• ITVI.USA
    15,442.580
    19.940
    0.1%
  • OTLT.USA
    2.891
    0.002
    0.1%
  • OTRI.USA
    20.850
    -0.110
    -0.5%
  • OTVI.USA
    15,411.420
    23.220
    0.2%
  • TSTOPVRPM.ATLPHL
    2.920
    -0.040
    -1.4%
  • TSTOPVRPM.CHIATL
    3.680
    -0.030
    -0.8%
  • TSTOPVRPM.DALLAX
    1.290
    -0.060
    -4.4%
  • TSTOPVRPM.LAXDAL
    3.620
    -0.020
    -0.5%
  • TSTOPVRPM.PHLCHI
    2.420
    0.100
    4.3%
  • TSTOPVRPM.LAXSEA
    4.170
    0.000
    0%
  • WAIT.USA
    128.000
    2.000
    1.6%
  • ITVI.USA
    15,442.580
    19.940
    0.1%
  • OTLT.USA
    2.891
    0.002
    0.1%
  • OTRI.USA
    20.850
    -0.110
    -0.5%
  • OTVI.USA
    15,411.420
    23.220
    0.2%
  • TSTOPVRPM.ATLPHL
    2.920
    -0.040
    -1.4%
  • TSTOPVRPM.CHIATL
    3.680
    -0.030
    -0.8%
  • TSTOPVRPM.DALLAX
    1.290
    -0.060
    -4.4%
  • TSTOPVRPM.LAXDAL
    3.620
    -0.020
    -0.5%
  • TSTOPVRPM.PHLCHI
    2.420
    0.100
    4.3%
  • TSTOPVRPM.LAXSEA
    4.170
    0.000
    0%
  • WAIT.USA
    128.000
    2.000
    1.6%
American Shipper

Benitez: Panama Canal cracks ‘likely’ to delay opening

Meanwhile, lane outages in the existing locks for maintenance could reduce available capacity for vessel traffic by up to 50 percent through the end of the month, according to maritime support services provider Gulf Agency Co.

   The Panama Canal Authority is assessing whether it needs to postpone the April, 2016 opening of a new set of larger locks for big ships after cracks were discovered in the concrete walls of some water chambers, Deputy Administrator Manuel Benitez told Reuters on Tuesday.
   When asked if there was a chance the cracks could delay the opening of the expanded waterway, Benitez told Reuters “it is likely.”
   Officials are waiting for an update from Grupo Unidos por el Canal, S.A. (GUPC), the contractor for the third set of locks project. The international consortium is led by Spanish construction firm Sacyr and Italy’s Salini Impregilo.
   The expanded locks are expected to change global supply chain patterns for containerized goods and bulk commodities by enabling much larger ships moving between Asia and the West Coast of North and South America on one side, and the East Coast of North and South America on the other, to pass through the waterway. The primary benefit is the lowering of overall shipping costs as goods will be moved in a much larger form factor.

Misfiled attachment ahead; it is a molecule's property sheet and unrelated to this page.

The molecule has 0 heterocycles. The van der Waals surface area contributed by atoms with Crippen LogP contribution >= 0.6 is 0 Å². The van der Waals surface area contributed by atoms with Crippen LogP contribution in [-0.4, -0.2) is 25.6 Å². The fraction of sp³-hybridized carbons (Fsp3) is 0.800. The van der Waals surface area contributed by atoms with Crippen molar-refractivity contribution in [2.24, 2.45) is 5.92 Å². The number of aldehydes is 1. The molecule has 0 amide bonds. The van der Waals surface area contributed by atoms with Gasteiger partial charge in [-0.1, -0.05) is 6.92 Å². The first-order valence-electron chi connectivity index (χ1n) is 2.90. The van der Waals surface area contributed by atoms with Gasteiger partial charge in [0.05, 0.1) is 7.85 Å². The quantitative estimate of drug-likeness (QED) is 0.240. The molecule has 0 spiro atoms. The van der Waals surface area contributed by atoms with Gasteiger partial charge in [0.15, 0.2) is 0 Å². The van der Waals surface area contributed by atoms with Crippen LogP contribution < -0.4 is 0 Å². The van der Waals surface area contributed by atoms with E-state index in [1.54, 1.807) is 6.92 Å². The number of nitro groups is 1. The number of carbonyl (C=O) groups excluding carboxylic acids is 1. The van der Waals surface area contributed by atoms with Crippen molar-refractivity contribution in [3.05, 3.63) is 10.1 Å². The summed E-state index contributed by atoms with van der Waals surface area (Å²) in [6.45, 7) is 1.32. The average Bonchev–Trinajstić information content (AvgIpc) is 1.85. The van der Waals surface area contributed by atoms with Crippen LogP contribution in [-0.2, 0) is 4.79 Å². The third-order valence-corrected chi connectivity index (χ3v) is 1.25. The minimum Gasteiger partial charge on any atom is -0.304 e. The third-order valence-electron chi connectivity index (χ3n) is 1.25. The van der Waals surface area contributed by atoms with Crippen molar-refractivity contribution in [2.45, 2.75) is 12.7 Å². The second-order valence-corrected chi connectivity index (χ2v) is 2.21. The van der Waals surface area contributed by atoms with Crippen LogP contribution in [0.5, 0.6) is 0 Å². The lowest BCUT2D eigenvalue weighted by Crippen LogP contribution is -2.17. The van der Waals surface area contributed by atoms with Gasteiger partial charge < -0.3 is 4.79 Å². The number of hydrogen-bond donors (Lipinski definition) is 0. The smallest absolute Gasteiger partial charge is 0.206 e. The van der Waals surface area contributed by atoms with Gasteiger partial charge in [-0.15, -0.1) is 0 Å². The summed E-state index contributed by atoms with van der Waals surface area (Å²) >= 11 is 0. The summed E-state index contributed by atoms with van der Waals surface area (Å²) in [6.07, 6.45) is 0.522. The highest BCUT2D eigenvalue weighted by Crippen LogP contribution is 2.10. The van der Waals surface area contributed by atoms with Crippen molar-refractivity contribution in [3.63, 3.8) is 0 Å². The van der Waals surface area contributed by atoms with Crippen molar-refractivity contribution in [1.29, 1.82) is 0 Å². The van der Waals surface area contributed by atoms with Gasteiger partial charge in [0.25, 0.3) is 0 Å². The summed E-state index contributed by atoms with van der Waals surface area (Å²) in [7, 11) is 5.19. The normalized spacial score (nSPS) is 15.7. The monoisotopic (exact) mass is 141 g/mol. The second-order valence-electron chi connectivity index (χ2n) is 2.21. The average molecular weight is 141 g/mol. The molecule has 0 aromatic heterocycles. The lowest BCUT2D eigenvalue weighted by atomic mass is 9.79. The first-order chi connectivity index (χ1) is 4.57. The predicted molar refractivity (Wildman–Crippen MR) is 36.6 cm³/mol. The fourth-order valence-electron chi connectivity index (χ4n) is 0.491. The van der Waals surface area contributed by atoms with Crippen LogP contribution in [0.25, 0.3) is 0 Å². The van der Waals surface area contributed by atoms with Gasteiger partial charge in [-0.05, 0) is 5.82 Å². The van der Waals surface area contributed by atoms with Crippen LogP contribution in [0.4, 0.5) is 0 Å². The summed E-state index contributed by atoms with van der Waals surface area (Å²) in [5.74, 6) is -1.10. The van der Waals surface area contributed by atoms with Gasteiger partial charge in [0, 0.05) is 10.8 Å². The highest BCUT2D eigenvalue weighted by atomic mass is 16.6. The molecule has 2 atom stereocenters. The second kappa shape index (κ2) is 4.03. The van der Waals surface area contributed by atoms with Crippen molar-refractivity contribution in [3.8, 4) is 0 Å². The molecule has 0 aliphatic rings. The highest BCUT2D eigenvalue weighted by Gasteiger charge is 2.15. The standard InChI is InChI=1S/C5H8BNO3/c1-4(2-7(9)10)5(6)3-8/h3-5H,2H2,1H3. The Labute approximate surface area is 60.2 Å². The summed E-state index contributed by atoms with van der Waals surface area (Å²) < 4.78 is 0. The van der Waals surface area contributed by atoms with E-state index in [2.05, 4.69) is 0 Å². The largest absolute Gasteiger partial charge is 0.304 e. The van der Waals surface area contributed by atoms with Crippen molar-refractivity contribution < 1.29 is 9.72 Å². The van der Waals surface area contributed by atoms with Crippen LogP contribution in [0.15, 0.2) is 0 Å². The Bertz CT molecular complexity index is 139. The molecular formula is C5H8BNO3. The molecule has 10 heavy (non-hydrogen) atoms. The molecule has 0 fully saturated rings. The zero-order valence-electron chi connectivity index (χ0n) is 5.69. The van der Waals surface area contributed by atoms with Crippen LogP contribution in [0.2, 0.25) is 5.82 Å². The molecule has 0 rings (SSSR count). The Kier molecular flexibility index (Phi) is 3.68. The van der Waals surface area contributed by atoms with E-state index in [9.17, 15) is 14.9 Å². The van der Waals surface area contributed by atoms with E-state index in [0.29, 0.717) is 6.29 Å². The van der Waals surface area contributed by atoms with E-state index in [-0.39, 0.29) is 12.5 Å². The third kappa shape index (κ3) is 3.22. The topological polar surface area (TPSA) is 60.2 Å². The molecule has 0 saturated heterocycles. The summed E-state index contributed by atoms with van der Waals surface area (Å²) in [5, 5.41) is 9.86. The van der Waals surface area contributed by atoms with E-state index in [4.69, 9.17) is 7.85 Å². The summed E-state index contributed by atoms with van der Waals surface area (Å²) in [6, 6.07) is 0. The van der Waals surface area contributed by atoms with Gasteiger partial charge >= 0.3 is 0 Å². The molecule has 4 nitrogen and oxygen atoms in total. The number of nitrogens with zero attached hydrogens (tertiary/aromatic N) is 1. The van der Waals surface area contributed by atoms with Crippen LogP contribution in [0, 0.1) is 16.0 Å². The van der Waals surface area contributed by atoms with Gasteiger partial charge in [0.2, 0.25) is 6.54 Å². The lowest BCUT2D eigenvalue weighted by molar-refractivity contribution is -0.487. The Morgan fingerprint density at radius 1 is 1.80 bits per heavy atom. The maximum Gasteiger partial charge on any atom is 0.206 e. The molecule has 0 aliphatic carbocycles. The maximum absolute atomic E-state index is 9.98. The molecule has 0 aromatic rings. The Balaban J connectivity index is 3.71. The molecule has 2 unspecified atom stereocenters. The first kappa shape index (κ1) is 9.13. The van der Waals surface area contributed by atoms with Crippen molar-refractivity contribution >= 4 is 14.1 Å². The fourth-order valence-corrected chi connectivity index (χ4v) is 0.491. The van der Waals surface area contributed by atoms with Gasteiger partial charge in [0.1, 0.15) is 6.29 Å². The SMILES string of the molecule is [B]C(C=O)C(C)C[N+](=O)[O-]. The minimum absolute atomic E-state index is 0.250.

Whether the expanded canal will cause a permanent shift in absolute cargo volumes, however, is a topic that is still very much up for debate.
   The massive construction project has experienced a series of delays due to bad weather, labor protests, production problems and a contract dispute between GUPC and the Canal Authority. The original plan was for the new locks to open to vessel traffic in October 2014.
   The delays have pushed the project’s cost from the original budget of $5.2 billion to over $7 billion.
   Meanwhile, lane outages in the existing locks for maintenance could reduce available capacity for vessel traffic by up to 50 percent through the end of the month, according to a customer service bulletin from Dubai-based maritime support services provider Gulf Agency Co.
   Vessels that don’t make appointments through the online booking system can expect delays of four to seven days to get a transit slot, the service bulletin said.

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